The Communists Are Coming

The second time our emergency defense capability was employed happened on 1 May 1952. The communists had publicly claimed they were going to come on-board the naval base. The Marine detachment had a Sherman tank planted in the middle of the road on the inside of the gate. On each side were a mobile quad .50 caliber machine gun unit and a company of Marines behind the tank on the road to the officer’s club. Our company was located on the road to the hospital with M-1 and bayonets fixed. I believe most of us were wondering what we could do.

The communists got off the train at the station and began marching down MacArthur Blvd. about ten abreast. As they came into view I heard the Marine officer give the order loud and clear, “LOCK AND LOAD.” The tank rammed a round in the cannon while the two .50 caliber units began pulling the bolt back on all guns putting a round in the chamber. As the group got closer, the Marine officer shouted the order, “Aim!” and every machine gun and cannon pointed at the people in the lead.  This front line suddenly shifted direction from towards the main gate to facing the road heading south. The entire group marched by and disappeared at the next roundabout!

The Army in Tokyo and Yokohama experienced all kinds of property damage from these Communist demonstrators but in Yokosuka, it was quiet as a church.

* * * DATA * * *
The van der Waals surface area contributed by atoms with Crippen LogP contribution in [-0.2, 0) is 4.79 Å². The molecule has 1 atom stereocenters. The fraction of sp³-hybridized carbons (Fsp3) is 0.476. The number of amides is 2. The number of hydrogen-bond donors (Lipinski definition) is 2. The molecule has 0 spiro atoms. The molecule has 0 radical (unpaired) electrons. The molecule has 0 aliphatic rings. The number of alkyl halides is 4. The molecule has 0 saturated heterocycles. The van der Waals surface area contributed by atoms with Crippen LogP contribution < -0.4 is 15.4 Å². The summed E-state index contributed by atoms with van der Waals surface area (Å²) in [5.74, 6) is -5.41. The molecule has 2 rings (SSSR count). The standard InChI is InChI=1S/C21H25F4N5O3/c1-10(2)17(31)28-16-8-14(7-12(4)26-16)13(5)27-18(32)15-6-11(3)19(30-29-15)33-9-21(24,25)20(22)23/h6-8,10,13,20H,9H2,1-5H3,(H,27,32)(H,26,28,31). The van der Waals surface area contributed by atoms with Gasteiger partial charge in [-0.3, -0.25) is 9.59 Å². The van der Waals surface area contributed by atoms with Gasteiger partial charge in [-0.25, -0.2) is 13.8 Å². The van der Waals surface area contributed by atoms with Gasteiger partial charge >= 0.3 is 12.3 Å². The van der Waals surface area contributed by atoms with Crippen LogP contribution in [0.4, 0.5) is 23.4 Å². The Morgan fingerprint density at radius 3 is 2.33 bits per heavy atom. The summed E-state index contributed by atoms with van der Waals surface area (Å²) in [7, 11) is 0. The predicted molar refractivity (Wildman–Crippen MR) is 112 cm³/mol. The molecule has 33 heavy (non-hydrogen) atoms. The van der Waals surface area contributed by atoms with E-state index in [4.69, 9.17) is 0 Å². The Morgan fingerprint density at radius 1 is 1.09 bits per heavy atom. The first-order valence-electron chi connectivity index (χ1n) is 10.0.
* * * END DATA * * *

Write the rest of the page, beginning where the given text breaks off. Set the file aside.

During 1951, I was promoted to second class and put in charge of a maintenance watch section. We had one shop on the third floor and typically, during the mid-watch, when things slowed down, we would set up a RBC receiver, XFG unit and Model 15 teletype to print either Associated Press or other news broadcasts. One night Bernard F. Mitchell, one of my crew, was assigned this task. Suddenly, he asked me to come and see what he was copying. The heading of the message was SECRET codeword. Therefore, I ran down to the second floor analysis group under LT Harold Joslin and showed him the printout. He came up and began reading what we had printed out. About this time a new message was started, again with SECRET and another codeword. He quickly recognized it as one he had just turned into the communication center for transmission. We went back down to the second floor and into the communication center. Jim Wholey was sitting at a model-19 teletype system typing away on LT Joslin’s message. I quickly checked the equipment and noticed the ground wire was loose. I tried to reconnect it but was knocked on my butt since there was 120-volt difference between the unit and ground. I replaced the 18 gauge ground wire with a larger size wire and went back upstairs.  Now the signal was weak so we switched from the whip on top of the building to one of the rhombics located in the storage yard area. Again the signal came back 5/5. Both of us were ordered to remain after the end of our watch until the SSO came in and had us sign a document warning us not to speak of this problem to anyone. Over the next few weeks, the maintenance department installed a massive grounding system throughout the building. Later I learned they assigned the name TEMPEST to this security hazard.

Model-19 (and model 15) teletype system

Naval Communication Station Skaggs Island
January 1953 – January 1954

My next duty station was Skaggs Island where I enjoyed hunting and fishing to my heart’s fulfillment. There were two factors which helped me significantly at my next command. They were attendance at 35mm movie projection school and crypto repair school.